CSUN Prof’s Research Explores Success of LADWP’s Energy Saving Programs

Yifei Sun

Yifei Sun

The project started out as a simple request by the Los Angeles Department of Water and Power to identify the areas of the city where the utility’s rebate and energy-saving programs were successful.

But, as California State University, Northridge geography professor Yifei Sun, who spearheaded the project, likes to point out, good research often raises more questions than it answers.

While Sun and a team of CSUN geography students found that LADWP’s residential and commercial clients were more energy efficient in 2012 than they were in 2009, the period they studied, they also discovered that the city’s energy consumption is socially, economically and geographically uneven.

“We found that the residents in neighborhoods that were more affluent — most likely in the foothills — tended to be more white and Asian in ethnic concentration used more electricity than those living in areas where the income was relatively lower,” Sun said about the report “Using GIS to Target Outreach for LADWP Customer Rebate Programs.” “But, interestingly enough, it was those same neighborhoods, those affluent neighborhoods, that participation in LADWP’s energy-saving rebate programs, by both residential and commercial clients, was the highest.

“You would think, given the rebate incentives LADWP offers its clients to convert to using more energy-efficient appliances, that the participation rate would be much higher in lower-income areas,” he said. “It wasn’t.”

LADWP officials approached Sun in January 2013 to help them identify where its energy-saving programs were succeeding among residential and commercial customers.

A map of residential consumption of electricity, from the study conducted by geography professor Yifei Sun and his students.

A map of residential consumption of electricity, from the study conducted by geography professor Yifei Sun and his students.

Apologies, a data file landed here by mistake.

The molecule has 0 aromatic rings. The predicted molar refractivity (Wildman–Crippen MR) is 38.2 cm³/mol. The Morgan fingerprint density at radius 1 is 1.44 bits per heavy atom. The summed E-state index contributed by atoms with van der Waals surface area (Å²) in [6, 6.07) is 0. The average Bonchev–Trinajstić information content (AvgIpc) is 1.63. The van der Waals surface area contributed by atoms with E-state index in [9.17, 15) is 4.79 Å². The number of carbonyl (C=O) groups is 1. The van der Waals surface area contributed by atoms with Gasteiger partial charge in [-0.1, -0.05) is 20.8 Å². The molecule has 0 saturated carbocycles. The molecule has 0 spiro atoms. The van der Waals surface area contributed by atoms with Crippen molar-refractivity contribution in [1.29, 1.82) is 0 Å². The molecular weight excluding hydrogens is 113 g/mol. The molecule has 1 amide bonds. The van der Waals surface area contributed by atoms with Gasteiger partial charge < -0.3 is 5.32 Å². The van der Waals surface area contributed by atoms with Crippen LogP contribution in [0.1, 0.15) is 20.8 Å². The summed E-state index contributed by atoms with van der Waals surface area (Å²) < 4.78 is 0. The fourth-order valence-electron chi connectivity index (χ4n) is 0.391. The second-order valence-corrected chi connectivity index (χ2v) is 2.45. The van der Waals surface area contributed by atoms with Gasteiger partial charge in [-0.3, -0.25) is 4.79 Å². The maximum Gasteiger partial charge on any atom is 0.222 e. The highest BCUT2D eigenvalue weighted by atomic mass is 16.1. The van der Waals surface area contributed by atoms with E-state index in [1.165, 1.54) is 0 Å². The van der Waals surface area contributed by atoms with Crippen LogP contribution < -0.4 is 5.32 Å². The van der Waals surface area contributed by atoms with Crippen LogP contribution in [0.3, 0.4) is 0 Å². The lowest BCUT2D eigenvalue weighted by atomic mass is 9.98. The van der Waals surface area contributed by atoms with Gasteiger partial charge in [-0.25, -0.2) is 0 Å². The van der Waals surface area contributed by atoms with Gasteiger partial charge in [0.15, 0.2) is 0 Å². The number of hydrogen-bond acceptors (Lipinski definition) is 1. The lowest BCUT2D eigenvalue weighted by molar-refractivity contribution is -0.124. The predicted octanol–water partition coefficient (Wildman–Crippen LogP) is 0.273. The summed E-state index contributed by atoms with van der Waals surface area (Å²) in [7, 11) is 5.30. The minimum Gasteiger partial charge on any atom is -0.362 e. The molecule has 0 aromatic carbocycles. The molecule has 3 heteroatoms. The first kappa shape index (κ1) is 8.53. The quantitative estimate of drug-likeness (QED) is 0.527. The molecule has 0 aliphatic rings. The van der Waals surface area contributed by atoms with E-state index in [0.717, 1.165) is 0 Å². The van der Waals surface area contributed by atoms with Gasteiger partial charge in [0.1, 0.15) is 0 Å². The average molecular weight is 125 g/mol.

Using geographical information systems (GIS) and spatial statistical analysis, Sun and his students evaluated participation in different LADWP energy-efficiency programs between 2009 and 2012. They created maps that identified where the different energy-savings programs were offered and then analyzed changes in energy efficiency before and after the implementation of the programs. They also identified “hot spots,” the most efficient areas, and “cool spots,” the least efficient areas.

The goal, Sun said, was to help LADWP decision makers target outreach efforts and design more effective energy-saving initiatives.

The CSUN researchers found that energy consumption in the city of Los Angeles was improving but unevenly, with more affluent areas, many in the hills, consuming more than their lower-income counterparts just a couple miles away. However, neighborhoods that consumed more energy also were the areas with the most improved energy efficiency. Neighborhoods at the lower end of the economic scale show a decrease in energy efficiency between 2009 and 2012.

Of the various programs LADWP offers, some, such as consumer rebate programs, were successful in encouraging thousands of consumers to switch to more energy-efficient appliances and practices. Others that relied solely on educating the public about energy efficiency were significantly less successful.

While the research answered LADWP’s basic questions, Sun and his students were left with more.

“In the end, we found that some residential programs are effective in improving energy efficiency, while others are not,” he said. “But that left us asking, why have some programs been successful, while others have not? Why have some programs signed thousands of households and businesses, while others only a few? Is it because of the residents’ individual behaviors, or because of a lack of awareness of such programs? Do we have better ways of delivering messages about the programs to the customers? What can we do to change their behaviors?”

Sun and his students hope to answer those and other related questions this fall. LADWP will not be funding their research this time. Instead, Sun has received financial support for his project from the dean of CSUN’s College of Social and Behavioral Sciences, Stella Theodoulou.

“The reality is we need to get better at saving energy,” Sun said. “Perhaps, the answers we get to our questions will help LADWP and other utilities develop more effective outreach programs for their customers. Then, in the long run, we will all benefit.”